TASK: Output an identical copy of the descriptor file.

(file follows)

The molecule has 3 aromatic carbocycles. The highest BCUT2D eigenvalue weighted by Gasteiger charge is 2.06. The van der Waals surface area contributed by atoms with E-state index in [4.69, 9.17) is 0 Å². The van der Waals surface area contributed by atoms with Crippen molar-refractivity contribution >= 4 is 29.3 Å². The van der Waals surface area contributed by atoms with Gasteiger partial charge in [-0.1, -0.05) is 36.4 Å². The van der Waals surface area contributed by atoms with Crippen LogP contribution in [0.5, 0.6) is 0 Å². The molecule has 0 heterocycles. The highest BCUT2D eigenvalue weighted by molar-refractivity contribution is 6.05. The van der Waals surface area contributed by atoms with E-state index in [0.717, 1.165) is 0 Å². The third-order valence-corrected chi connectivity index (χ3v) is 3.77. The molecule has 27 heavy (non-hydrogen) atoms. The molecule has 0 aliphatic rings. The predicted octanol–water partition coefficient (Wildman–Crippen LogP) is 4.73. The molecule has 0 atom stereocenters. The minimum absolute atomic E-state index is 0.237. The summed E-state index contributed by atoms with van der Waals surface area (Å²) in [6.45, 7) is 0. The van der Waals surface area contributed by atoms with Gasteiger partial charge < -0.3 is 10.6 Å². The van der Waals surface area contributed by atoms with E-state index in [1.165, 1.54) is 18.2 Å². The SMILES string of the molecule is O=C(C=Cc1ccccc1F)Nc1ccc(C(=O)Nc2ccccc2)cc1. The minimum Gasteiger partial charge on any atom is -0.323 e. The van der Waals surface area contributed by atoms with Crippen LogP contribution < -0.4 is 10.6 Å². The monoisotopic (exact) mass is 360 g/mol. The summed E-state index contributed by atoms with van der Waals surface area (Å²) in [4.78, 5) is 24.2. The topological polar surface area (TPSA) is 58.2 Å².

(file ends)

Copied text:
The molecule has 3 aromatic carbocycles. The highest BCUT2D eigenvalue weighted by Gasteiger charge is 2.06. The van der Waals surface area contributed by atoms with E-state index in [4.69, 9.17) is 0 Å². The van der Waals surface area contributed by atoms with Crippen molar-refractivity contribution >= 4 is 29.3 Å². The van der Waals surface area contributed by atoms with Gasteiger partial charge in [-0.1, -0.05) is 36.4 Å². The van der Waals surface area contributed by atoms with Crippen LogP contribution in [0.5, 0.6) is 0 Å². The molecule has 0 heterocycles. The highest BCUT2D eigenvalue weighted by molar-refractivity contribution is 6.05. The van der Waals surface area contributed by atoms with E-state index in [0.717, 1.165) is 0 Å². The third-order valence-corrected chi connectivity index (χ3v) is 3.77. The molecule has 27 heavy (non-hydrogen) atoms. The molecule has 0 aliphatic rings. The predicted octanol–water partition coefficient (Wildman–Crippen LogP) is 4.73. The molecule has 0 atom stereocenters. The minimum absolute atomic E-state index is 0.237. The summed E-state index contributed by atoms with van der Waals surface area (Å²) in [6.45, 7) is 0. The van der Waals surface area contributed by atoms with Gasteiger partial charge < -0.3 is 10.6 Å². The van der Waals surface area contributed by atoms with E-state index in [1.165, 1.54) is 18.2 Å². The SMILES string of the molecule is O=C(C=Cc1ccccc1F)Nc1ccc(C(=O)Nc2ccccc2)cc1. The minimum Gasteiger partial charge on any atom is -0.323 e. The van der Waals surface area contributed by atoms with Crippen LogP contribution < -0.4 is 10.6 Å². The monoisotopic (exact) mass is 360 g/mol. The summed E-state index contributed by atoms with van der Waals surface area (Å²) in [4.78, 5) is 24.2. The topological polar surface area (TPSA) is 58.2 Å².